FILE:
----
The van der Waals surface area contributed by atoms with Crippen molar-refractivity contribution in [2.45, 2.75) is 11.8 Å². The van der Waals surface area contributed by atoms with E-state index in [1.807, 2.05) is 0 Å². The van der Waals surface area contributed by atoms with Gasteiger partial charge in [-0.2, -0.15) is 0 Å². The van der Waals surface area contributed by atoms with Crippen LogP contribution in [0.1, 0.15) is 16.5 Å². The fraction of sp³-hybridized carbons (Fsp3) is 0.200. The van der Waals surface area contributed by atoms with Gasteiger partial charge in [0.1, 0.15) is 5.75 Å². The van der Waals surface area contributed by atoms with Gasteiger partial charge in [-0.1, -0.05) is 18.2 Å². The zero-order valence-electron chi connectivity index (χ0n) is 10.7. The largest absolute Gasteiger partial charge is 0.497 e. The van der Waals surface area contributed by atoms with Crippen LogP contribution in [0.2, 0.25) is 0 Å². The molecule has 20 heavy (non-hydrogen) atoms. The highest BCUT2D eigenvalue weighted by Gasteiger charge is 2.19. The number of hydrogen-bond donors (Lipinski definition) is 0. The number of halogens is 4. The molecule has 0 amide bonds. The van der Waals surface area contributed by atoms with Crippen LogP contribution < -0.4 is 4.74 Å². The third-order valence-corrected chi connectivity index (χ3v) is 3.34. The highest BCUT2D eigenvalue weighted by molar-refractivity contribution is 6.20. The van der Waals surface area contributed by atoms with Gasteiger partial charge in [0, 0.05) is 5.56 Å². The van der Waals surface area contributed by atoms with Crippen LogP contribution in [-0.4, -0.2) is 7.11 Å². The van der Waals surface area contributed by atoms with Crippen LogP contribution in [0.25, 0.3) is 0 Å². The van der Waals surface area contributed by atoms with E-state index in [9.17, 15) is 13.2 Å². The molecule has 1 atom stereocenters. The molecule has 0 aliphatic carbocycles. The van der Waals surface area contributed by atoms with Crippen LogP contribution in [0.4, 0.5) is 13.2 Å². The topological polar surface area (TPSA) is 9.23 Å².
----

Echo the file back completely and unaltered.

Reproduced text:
The van der Waals surface area contributed by atoms with Crippen molar-refractivity contribution in [2.45, 2.75) is 11.8 Å². The van der Waals surface area contributed by atoms with E-state index in [1.807, 2.05) is 0 Å². The van der Waals surface area contributed by atoms with Gasteiger partial charge in [-0.2, -0.15) is 0 Å². The van der Waals surface area contributed by atoms with Crippen LogP contribution in [0.1, 0.15) is 16.5 Å². The fraction of sp³-hybridized carbons (Fsp3) is 0.200. The van der Waals surface area contributed by atoms with Gasteiger partial charge in [0.1, 0.15) is 5.75 Å². The van der Waals surface area contributed by atoms with Gasteiger partial charge in [-0.1, -0.05) is 18.2 Å². The zero-order valence-electron chi connectivity index (χ0n) is 10.7. The largest absolute Gasteiger partial charge is 0.497 e. The van der Waals surface area contributed by atoms with Crippen LogP contribution in [0.2, 0.25) is 0 Å². The molecule has 20 heavy (non-hydrogen) atoms. The highest BCUT2D eigenvalue weighted by Gasteiger charge is 2.19. The number of hydrogen-bond donors (Lipinski definition) is 0. The number of halogens is 4. The molecule has 0 amide bonds. The van der Waals surface area contributed by atoms with Crippen LogP contribution < -0.4 is 4.74 Å². The third-order valence-corrected chi connectivity index (χ3v) is 3.34. The highest BCUT2D eigenvalue weighted by molar-refractivity contribution is 6.20. The van der Waals surface area contributed by atoms with Gasteiger partial charge in [0, 0.05) is 5.56 Å². The van der Waals surface area contributed by atoms with Crippen LogP contribution in [-0.4, -0.2) is 7.11 Å². The van der Waals surface area contributed by atoms with Crippen LogP contribution in [0.25, 0.3) is 0 Å². The van der Waals surface area contributed by atoms with E-state index in [9.17, 15) is 13.2 Å². The molecule has 1 atom stereocenters. The molecule has 0 aliphatic carbocycles. The van der Waals surface area contributed by atoms with Crippen LogP contribution in [0.4, 0.5) is 13.2 Å². The topological polar surface area (TPSA) is 9.23 Å².